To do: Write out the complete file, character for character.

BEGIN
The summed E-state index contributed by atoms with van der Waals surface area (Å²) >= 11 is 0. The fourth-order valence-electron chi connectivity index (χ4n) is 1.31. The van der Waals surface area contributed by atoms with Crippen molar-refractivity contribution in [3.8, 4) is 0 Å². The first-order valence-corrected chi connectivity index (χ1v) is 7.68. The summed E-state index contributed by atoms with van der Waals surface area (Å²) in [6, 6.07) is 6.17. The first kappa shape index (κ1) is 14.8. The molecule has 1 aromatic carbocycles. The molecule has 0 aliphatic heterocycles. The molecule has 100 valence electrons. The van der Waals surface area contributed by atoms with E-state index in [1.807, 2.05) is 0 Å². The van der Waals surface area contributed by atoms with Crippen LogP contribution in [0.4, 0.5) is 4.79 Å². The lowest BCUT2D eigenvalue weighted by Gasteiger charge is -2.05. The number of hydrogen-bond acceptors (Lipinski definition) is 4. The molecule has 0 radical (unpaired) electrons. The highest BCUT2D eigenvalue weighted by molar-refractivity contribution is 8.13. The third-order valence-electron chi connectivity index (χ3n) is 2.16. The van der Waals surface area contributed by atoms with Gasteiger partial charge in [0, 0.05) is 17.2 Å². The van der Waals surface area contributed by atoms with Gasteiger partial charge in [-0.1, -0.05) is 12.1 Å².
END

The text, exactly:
The summed E-state index contributed by atoms with van der Waals surface area (Å²) >= 11 is 0. The fourth-order valence-electron chi connectivity index (χ4n) is 1.31. The van der Waals surface area contributed by atoms with Crippen molar-refractivity contribution in [3.8, 4) is 0 Å². The first-order valence-corrected chi connectivity index (χ1v) is 7.68. The summed E-state index contributed by atoms with van der Waals surface area (Å²) in [6, 6.07) is 6.17. The first kappa shape index (κ1) is 14.8. The molecule has 1 aromatic carbocycles. The molecule has 0 aliphatic heterocycles. The molecule has 100 valence electrons. The van der Waals surface area contributed by atoms with E-state index in [1.807, 2.05) is 0 Å². The van der Waals surface area contributed by atoms with Crippen LogP contribution in [0.4, 0.5) is 4.79 Å². The lowest BCUT2D eigenvalue weighted by Gasteiger charge is -2.05. The number of hydrogen-bond acceptors (Lipinski definition) is 4. The molecule has 0 radical (unpaired) electrons. The highest BCUT2D eigenvalue weighted by molar-refractivity contribution is 8.13. The third-order valence-electron chi connectivity index (χ3n) is 2.16. The van der Waals surface area contributed by atoms with Gasteiger partial charge in [0, 0.05) is 17.2 Å². The van der Waals surface area contributed by atoms with Gasteiger partial charge in [-0.1, -0.05) is 12.1 Å².